- September 16, 2019 at 2:46 pm #112897
Total posts : 481
Do you know that AM 740 (zoomer radio) from Toronto has the most coverage of any station in North America, not only covering all of Ontario from Windsor to Kingston and north to Parry Sound and North Bay, but 28 states also? That’s all of central North America! That’s in the daytime! And the format….OLDIES 40s to the 70s mostly with some 80s for Canadian content mostly.
Just love it that not only is this the last few AM commercial stations playing music but my era to boot.
So for those who say radio is dead…..I don’t know about that. They are similcast very local on 96.7 FM in central Toronto.
You can also see on their website the log of what was played in the last 24 hours.
At night Zoomer radio can be heard on a good radio as far as New Orleans! Amazing!
Now why would a station want to go digital and loose all that coverage?
- This topic was modified 4 weeks, 1 day ago by Mark.
- September 19, 2019 at 10:24 pm #112924
Total posts : 261
Digital AM is a poor excuse to attempt to mask interference caused by fluorescent lighting Hydro and all kinds of other man-made interference do to those part 15 devices that radiates all this interference.
Any High noise area the interference is going to cut over the station you will notice it by the reception cutting in and out. It’s not a miracle worker. Plus all the deaf receivers will still be deaf unless they make more stringent standards for receiver manufacturers.
Too bad the station doesn’t go C-Quam AM stereo.
- September 20, 2019 at 1:41 am #112925
Total posts : 186
RE: “Do you know that AM 740 (zoomer radio) from Toronto has the most coverage of any station in North America, not only covering all of Ontario from Windsor to Kingston and north to Parry Sound and North Bay, but 28 states also? That’s all of central North America! That’s in the daytime!”
Sorry, but the useful _daytime_ coverage area of CZFM, Toronto is much less than that.
The map below shows their 1.0 and 0.1 mV/m groundwave field intensity contours, including the effects of Earth conductivity in that region.
In the AM broadcast band, a field intensity even greater than 1 mV/m cannot provide relatively noise-free reception by consumer-level receivers in areas with local r-f noise sources such as SCR dimmers, switch-mode power supplies, noisy wall-warts etc.
And of course, other daytime stations using 740 kHz would prevent useful reception in areas where their groundwaves were ~equal (or better) than that of CZFM.
- September 20, 2019 at 6:12 am #112927
Total posts : 87
Rich – – – Great coverage map. Where do I find those?
I’ve dealt with the quick-n-dirty maps provided by Radio-Locator, but this one’s got some real pepper sauce going on. How can I find the site that has them?
- September 20, 2019 at 6:24 am #112929
Total posts : 398
I recognize that map, it’s at https://www.nf8m.com/nf8m/us-medium-wave-pattern-references/ . You select daytime or nighttime coverage for any frequency and it will provide results as shown above in Rich’s post. You can even download the database for offline use. Pretty cool.
- September 20, 2019 at 6:32 am #112931
- September 20, 2019 at 7:28 am #112933
Total posts : 481
CFZM is clear channel. no other stations there to interfere directly…….
From Wikipedia, the free encyclopedia
CFZM is a Canadian Class A clear-channel radio station, licensed in Toronto, Ontario, which airs at 740 kHz and in downtown Toronto at 96.7 FM. The station airs an oldies format branded as Zoomer Radio, with the slogan “Zoomer Hits”. Its studios are located in the Liberty Village neighbourhood, while its transmitter is located in Hornby.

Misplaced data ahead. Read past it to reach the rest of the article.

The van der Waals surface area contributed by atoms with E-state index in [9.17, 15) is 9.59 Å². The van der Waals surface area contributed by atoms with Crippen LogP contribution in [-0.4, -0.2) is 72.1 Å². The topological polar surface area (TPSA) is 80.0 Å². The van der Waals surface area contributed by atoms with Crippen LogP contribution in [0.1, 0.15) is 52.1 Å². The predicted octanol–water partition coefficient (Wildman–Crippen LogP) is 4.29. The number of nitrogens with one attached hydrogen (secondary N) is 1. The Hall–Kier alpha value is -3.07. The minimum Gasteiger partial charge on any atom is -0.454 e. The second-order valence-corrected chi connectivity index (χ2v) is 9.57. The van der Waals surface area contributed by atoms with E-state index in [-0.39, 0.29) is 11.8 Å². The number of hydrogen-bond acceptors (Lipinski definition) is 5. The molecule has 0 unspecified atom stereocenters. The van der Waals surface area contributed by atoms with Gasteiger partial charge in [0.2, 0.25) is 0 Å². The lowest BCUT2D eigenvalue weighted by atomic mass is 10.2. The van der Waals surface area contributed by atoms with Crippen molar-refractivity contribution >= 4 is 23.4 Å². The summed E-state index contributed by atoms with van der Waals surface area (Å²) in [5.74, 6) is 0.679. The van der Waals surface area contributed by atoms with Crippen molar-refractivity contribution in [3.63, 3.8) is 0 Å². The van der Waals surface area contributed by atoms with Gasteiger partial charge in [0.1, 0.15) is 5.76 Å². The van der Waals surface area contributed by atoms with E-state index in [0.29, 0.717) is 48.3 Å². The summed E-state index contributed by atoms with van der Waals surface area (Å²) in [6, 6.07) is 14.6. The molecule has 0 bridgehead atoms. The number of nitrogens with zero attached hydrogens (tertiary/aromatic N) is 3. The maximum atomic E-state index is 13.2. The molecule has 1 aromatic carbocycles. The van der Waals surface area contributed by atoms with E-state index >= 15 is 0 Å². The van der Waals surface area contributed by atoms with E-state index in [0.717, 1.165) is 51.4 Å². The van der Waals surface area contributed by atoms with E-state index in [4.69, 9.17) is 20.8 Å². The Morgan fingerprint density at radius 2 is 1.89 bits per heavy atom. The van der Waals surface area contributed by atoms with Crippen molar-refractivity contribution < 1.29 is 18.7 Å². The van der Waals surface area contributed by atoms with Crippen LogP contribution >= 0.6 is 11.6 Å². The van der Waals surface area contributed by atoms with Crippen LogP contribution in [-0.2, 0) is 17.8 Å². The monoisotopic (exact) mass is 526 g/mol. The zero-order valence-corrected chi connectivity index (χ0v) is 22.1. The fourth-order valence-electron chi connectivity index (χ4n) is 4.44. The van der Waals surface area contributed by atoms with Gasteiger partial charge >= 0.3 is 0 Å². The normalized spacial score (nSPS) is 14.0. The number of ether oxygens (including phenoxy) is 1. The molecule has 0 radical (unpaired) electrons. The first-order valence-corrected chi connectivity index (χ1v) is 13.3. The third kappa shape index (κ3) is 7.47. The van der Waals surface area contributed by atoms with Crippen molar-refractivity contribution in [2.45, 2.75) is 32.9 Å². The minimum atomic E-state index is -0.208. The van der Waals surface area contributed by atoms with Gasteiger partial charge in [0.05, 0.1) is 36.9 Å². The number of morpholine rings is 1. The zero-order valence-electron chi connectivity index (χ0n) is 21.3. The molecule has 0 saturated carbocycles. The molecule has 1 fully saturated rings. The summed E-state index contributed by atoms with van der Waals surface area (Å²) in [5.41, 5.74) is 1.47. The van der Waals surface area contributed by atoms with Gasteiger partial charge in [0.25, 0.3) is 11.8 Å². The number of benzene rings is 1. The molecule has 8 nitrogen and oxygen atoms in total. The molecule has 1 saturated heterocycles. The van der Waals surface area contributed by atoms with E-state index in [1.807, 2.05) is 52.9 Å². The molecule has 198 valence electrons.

CFZM is the only remaining adult standards-formatted station in North America that broadcasts a 50,000-watt clear channel signal. Like most clear channels in this region, CFZM’s nighttime signal can be heard in all of the eastern half of North America, dependent on atmospheric conditions. CFZM and WSM are the only two remaining clear channel stations that primarily broadcast music.
CFZM’s daytime signal can be heard in most of the Ontario Peninsula, as far west as the Michigan Thumb, and as far east as Syracuse, New York. Its signal strength allows it to have an audience in nearby cities such as Pittsburgh and Buffalo, New York, where local standards stations have gone defunct.The nighttime signal can reach as far west as Minneapolis and Winnipeg, and as far south as New Orleans.
- September 20, 2019 at 7:58 am #112935
Total posts : 186
From Boomer’s post above:
“The _nighttime signal_ can reach as far west as Minneapolis and Winnipeg, and as far south as New Orleans.”
This sentence from the Wikipedia text quoted above is accurate, but it doesn’t apply to their daytime groundwave coverage area — which is close to what is shown on the map I posted.
CZFM operates on one of the former “clear channels” assigned to Canada, but these days there are quite a few other AM broadcast stations using 740 kHz in the daytime. A few of them are shown on the coverage map I posted.
- September 20, 2019 at 9:44 am #112937
Total posts : 44
Zoomer Radio used to be CBL, a CBC outlet. That and CBM on 940 kHz were favorites for my brother and I back decades ago.
Those were Canadian Broadcast Corporation outlets. They boomed into our Hartford, CT location at night and were heard on the big heavy HQ-140X and many other radios.
Both 740 and 940 were/are Canadian clear channels. In the case of 740, we could and still can hear two outlets — one in Boston, MA and one on Long Island that go off at night to protect Zoomer. There is a little dinky 940 in CT that goes off at night to protect that Canadian clear channel as well.
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